Remember the children’s story, “The Little Engine That Could?” First published in 1930, the story is used to teach children the value of optimism, determination, and hard work. The engine, pulling a full load of cargo and facing a mountain, breaks down. Everyone, including the little engine, thinks he won’t be able to pull the train over the mountain. Then the little engine, trying very hard, says, “I think I can, I think I can.” And, sure enough, he makes it over the mountain.

Olympic athletes strive to be THE best, hoping to win the gold medal; to break the speed or distance record. What sacrifices do these athletes make in order to reach their goal? They take steps to practice regularly, pushing themselves to the absolute limit of their strength, day after day.

Sometimes you face a mountain that is not of your making. You find yourself facing a tremendous problem that leaves you with the choice of finding a way to get beyond the barrier or staying in a less than ideal situation. This brings me to the story of Kathleen.

A few years ago I worked in the financial office of a state hospital. The state had established a concession stand in the lobby to offer opportunities for the blind. That’s where I met Kathleen. Blind from birth, she had a ready smile and a strong Christian testimony. I was fascinated by the efficiency with which she operated the stand. She stocked her shelves and could quickly reach for the merchandise requested and make change for the customers, all the while carrying on a cheerful conversation.

One day I was driving into the parking lot and saw Kathleen walking with her cane down the long driveway to the hospital entrance. I had never thought about how she got to work, assuming someone drove her. Later, I asked her about her transportation. She told me she lived in a rural area, about twenty miles from the hospital. She caught a rural transportation bus, came into the city and transferred to a city bus that brought her within a few blocks of the hospital.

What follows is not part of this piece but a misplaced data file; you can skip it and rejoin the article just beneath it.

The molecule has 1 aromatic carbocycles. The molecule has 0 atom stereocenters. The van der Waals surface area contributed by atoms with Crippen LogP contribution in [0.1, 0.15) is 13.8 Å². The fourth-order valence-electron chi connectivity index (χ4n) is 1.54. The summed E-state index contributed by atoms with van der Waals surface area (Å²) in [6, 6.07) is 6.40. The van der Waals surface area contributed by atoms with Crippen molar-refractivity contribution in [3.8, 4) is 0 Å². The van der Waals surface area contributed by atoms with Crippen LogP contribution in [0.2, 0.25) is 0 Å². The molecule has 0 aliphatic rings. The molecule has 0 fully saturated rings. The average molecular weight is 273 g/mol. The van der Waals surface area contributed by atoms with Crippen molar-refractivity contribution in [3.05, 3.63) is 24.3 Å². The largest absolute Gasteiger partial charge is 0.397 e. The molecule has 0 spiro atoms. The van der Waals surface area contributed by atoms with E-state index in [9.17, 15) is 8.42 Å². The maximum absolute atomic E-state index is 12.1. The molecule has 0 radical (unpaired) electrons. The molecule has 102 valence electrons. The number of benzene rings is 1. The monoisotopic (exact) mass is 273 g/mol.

I was astounded! I knew where that bus stop was. When she got off the bus, she had to cross a moderately busy thoroughfare, walk a block, make a turn, walk another block, find the driveway into the hospital, and make her way to the door. “How on Earth do you manage that?”, I asked her.

Kathleen laughed at my surprise. She said she had someone come with her one time. She was careful to catch her bus on time. Then when she got to the stop near the hospital, she found the pole that had the “walk” button to push, waited until the light had time to change, listened carefully for any sound of oncoming traffic and started across. Then she counted the steps. So many steps to cross the street, so many steps down the first block. Turn right and count steps to the driveway, then to the hospital entrance. Turn right inside the door, count steps to the concession stand, and she was ready for business.

Reaching your goals in the face of seemingly insurmountable odds is a journey worth taking. Whether your “mountain” is an unavoidable circumstance or a lofty goal you set for yourself, success can only be achieved by determination and by taking one step at a time toward your destination.

Kathleen can serve as an inspiration to all. I believe her determination can best be described by a poem written by Ella Wheeler Wilcox.

One ship sails East, and another West, By the self-same winds that blow.

Tis the set of the sails and not the gales, that tells the way we go.